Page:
there might be a way to do that, but i don't know what it would entail - however, anyway you slice it, the OEM ECU was designed to give the most fuel economy with the least amount of emissions, and still have decent power - no matter what you do to the ECU, it will still try to perform the functions it was designed for - it will read the O2 sensor along with the other sensors and adjust the fuel and timing - if you want to stay fuel injected, you would be better off using a stand alone system like AEM rather than a band-aid approach to the OEM ECU - on our engine which has all stock internals, with the exception of running Crespo Stage 4 camshafts, the best we could get out of it, using all different kinds of ECUs with various Maps, etc. was 138whp on race gas - getting rid of the injection and switching to the carbs and the MSD 8979 jumped it up to just over 150whp on race gas - this is without messing with the camshaft timing at all - they are still at 0 - our primary reason for going to the carbs was that with the fuel injection, the car on the drag strip was not consistent - we never knew what it was going to do from one run to the next - it could vary by 10 to 15 hundreths - in bracket racing, which is what we run, you have to be reasonably sure that it will run whatever you dial-in - otherwise you will go home early every time - with the carbs it is much more consistent and will run within 3-4 hundreths every time - i am not saying that carbs are always better than the fuel injection, but in our case where it is drag only and only runs at wide open throttle they work better than the injection because we only have to tune it for wide open throttle - for a road course or autocross car you would be better off with the injection - when tuning the carbs, if you want mid-range power you will prbably have to sacrifice a little top end power - as for the carbed engine being hard to start, etc. it is simply not true - ours fires right up and will idle at 300-400 rpm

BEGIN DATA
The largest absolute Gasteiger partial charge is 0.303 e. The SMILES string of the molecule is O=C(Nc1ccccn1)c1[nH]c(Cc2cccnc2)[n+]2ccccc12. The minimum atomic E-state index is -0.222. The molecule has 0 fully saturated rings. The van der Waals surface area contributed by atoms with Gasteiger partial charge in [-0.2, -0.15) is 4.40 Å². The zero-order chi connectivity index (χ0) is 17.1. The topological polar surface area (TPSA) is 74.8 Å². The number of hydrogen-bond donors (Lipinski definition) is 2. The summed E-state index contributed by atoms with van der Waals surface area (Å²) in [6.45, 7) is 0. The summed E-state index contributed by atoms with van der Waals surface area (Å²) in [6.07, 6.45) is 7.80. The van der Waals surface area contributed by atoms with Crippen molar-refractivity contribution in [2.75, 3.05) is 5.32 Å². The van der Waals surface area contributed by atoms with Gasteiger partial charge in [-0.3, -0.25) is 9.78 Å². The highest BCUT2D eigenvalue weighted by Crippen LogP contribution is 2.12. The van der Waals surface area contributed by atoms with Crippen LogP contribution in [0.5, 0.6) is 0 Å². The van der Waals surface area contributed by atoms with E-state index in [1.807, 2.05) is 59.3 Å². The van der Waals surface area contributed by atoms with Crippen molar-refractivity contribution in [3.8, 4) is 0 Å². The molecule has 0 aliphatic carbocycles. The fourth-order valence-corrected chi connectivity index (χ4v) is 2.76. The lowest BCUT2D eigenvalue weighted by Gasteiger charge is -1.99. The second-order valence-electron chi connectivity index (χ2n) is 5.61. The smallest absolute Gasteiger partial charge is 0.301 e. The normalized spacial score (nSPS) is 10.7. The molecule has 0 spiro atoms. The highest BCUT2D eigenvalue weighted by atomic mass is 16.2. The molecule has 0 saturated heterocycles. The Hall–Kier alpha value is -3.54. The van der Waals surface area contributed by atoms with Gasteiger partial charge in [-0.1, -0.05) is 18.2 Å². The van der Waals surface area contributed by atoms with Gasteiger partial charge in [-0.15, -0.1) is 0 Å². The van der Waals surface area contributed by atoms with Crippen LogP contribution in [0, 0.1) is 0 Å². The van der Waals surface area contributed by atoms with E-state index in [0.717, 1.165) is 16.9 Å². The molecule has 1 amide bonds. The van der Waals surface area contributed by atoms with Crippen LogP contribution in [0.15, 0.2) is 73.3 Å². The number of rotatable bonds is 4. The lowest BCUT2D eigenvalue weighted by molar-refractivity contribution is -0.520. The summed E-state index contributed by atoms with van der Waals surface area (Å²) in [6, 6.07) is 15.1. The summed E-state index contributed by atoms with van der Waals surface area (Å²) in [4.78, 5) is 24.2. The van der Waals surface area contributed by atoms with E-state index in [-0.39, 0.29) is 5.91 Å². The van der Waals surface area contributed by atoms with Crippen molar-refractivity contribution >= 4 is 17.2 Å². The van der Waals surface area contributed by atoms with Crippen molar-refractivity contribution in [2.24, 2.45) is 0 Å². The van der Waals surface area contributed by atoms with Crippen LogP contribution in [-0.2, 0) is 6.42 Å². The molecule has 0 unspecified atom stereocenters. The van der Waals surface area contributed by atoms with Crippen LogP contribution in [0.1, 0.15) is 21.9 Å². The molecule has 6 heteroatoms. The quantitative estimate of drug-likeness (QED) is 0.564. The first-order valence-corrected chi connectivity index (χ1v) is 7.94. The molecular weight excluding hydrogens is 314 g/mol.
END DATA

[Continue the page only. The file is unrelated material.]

9. EvoTec1

    EvoTec1 Member

    Messages:
    98
    Likes Received:
    2
    Joined:
    Mar 22, 2007
    Location:
    Tacoma, WA
    Yeah bracket racing...good times. That would be kinda funny seeing a guy running a carb and an automatic in a civic to kill at the wednesday night local series.

    I wasn't trying to keep the fuel injection, i just want to keep the flexibility and datalogging ability of having a laptop controlled timing curve. It sounds like you have some expensive/exotic stuff done to your ignition system... but 150 IS the best number ive ever heard for a N/A D series motor so hey.

    so lets go into that.... how much can be pared from the system before it starts throwing up? (and can't i just delete specific codes at will like I can for the gm ecu's?)
     
  10. jlicrx

    jlicrx Senior Member

    Messages:
    1,891
    Likes Received:
    65
    Joined:
    Jun 5, 2003
    Location:
    Colorado Springs
    with the MSD 8979, we use the laptop to plot the timing curve and to control launch rpm and shift points - simple task - takes longer for computer to boot up than it takes to change the timing - the 8979 has the capabilty to set a timing curve down to 0.1 degree at every 100 rpm - also has capability of running different timing curve for each cylinder, if you want, but that seems like a lot more trouble than it would be worth - you can also have shift lights set at different rpm in each gear, which is great for drag racing - we have the wideband Innovate LM1 with rpm logging which we use for the air/fuel control - we log every run and if needed we just manually change carb jets to get it right - with the Webers, jet change is about 5 minute job - yes, the entire set-up was pretty expensive, but going fast and consistent NA costs money - that 150whp is with all stock internals, except the cams - we have tried upping the compression to different things, even up to 13.5:1 - no significant gain for the money spent - i really don't know how much can be done to the OEM ECU as far as deleting sensors from the loop - i am not a fan of chipped ECUs, too many variables

    Multi-Function Ignition Controllers, PN 8979, PN 8977
     
Verification:
Draft saved Draft deleted

Share This Page